Los Angeles, CA – Trademark attorneys for Red Bull filed a lawsuit at the Federal District Court in Los Angeles alleging trademark and trade dress infringement, unfair competition under the Lanham Act (15 U.S.C. § 1125), and trademark dilution. The complaint asserts that since Red Bull’s introduction in 1996, over four billion units have been sold in the United States and over one billion dollars have been spent on advertising, marketing and promoting the Red Bull energy drink. Red Bull has obtained trademark registrations at the U.S. Patent & Trademark Office for the its word marks in addition to the trade dress in its can designs.
The Defendants manufacture and sell chocolate mint chews bearing the “Buzz Bites” trademark and mints bearing the “Foosh Energy Mints” trademark. Red Bull is not concerned about the word marks used by Defendants, but alleges that the Defendants’ use of Red Bull’s trademarks and trade dress in Defendants’ advertising and on Defendants’ website and vending machines “is likely to cause confusion before and during the time of purchase of defendants’ products because purchasers, prospective purchasers . . . are likely to be drawn to defendants’ products because they mistakenly attribute [defendants’] products to Red Bull.” Red Bull sent a cease and desist letter to Defendants, but Defendants have allegedly refused to cease the use of the Red Bull trademarks and trade dress. The case is titled Red Bull GMBH v. Vroom Foods, Inc. and Mad Dog Energy Products, CV08-04960 GAF (C.D. Cal. 2008).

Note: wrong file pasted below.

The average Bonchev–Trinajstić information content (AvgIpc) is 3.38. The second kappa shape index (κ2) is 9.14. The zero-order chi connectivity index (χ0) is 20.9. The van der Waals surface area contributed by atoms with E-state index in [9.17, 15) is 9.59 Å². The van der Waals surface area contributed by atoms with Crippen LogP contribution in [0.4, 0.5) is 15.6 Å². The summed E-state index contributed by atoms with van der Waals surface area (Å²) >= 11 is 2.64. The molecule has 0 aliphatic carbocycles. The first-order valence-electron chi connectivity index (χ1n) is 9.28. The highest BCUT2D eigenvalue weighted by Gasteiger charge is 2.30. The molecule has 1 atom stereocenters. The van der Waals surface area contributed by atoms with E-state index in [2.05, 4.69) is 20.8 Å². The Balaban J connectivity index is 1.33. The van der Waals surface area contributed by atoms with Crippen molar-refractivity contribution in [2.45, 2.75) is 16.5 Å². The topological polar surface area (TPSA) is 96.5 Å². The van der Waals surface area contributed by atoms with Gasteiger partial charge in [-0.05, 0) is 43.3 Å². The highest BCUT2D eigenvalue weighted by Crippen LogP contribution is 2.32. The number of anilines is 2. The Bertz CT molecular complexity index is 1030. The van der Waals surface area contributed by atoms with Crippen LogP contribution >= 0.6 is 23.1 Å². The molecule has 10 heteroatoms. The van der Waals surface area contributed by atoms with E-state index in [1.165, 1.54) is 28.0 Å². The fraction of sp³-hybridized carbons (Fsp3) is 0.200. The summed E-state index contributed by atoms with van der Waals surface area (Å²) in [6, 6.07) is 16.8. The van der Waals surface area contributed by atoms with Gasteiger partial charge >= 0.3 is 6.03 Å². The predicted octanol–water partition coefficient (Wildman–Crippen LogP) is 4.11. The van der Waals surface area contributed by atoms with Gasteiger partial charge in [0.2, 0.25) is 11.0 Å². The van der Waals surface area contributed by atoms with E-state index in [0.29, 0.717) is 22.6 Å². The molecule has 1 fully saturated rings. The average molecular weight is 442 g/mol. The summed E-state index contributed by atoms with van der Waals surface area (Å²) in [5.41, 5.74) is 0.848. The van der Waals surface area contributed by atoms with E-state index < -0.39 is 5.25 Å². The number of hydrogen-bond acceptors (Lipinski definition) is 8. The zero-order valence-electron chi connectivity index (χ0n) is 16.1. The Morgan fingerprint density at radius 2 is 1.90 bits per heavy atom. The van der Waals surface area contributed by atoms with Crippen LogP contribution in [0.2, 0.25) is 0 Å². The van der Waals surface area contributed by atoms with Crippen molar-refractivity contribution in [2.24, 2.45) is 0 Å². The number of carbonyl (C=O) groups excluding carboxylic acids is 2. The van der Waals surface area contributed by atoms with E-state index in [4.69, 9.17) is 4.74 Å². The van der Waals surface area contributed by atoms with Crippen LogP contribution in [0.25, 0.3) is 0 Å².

PRACTICE NOTE: A competitor can assert the nominative fair use defense to protect its ability to use a trademark to refer to a trademark owner or its goods or services for purposes of reporting, commentary, criticism, and parody, as well as for comparative advertising. To qualify for the nominative fair use defense, the following three requirements must be met: (1) the trademark owner, product, or service must not be readily identifiable without use of the trademark; (2) the defendant must use only as much of the mark as is necessary to identify the trademark owner, product, or service; and (3) the defendant must do nothing that would suggest sponsorship or endorsement by the trademark owner. From the facts asserted in the complaint, the Defendants will probably interject a comparative advertising fair use defense, because they are comparing the caffeine content of their product and that of Red Bull. It appears that the first and third elements of the test are met, but the defense will probably turn on whether the second element of the test is satisfied – i.e. did Defendants use more of Red Bull’s trademarks/trade dress than was necessary to make the comparison?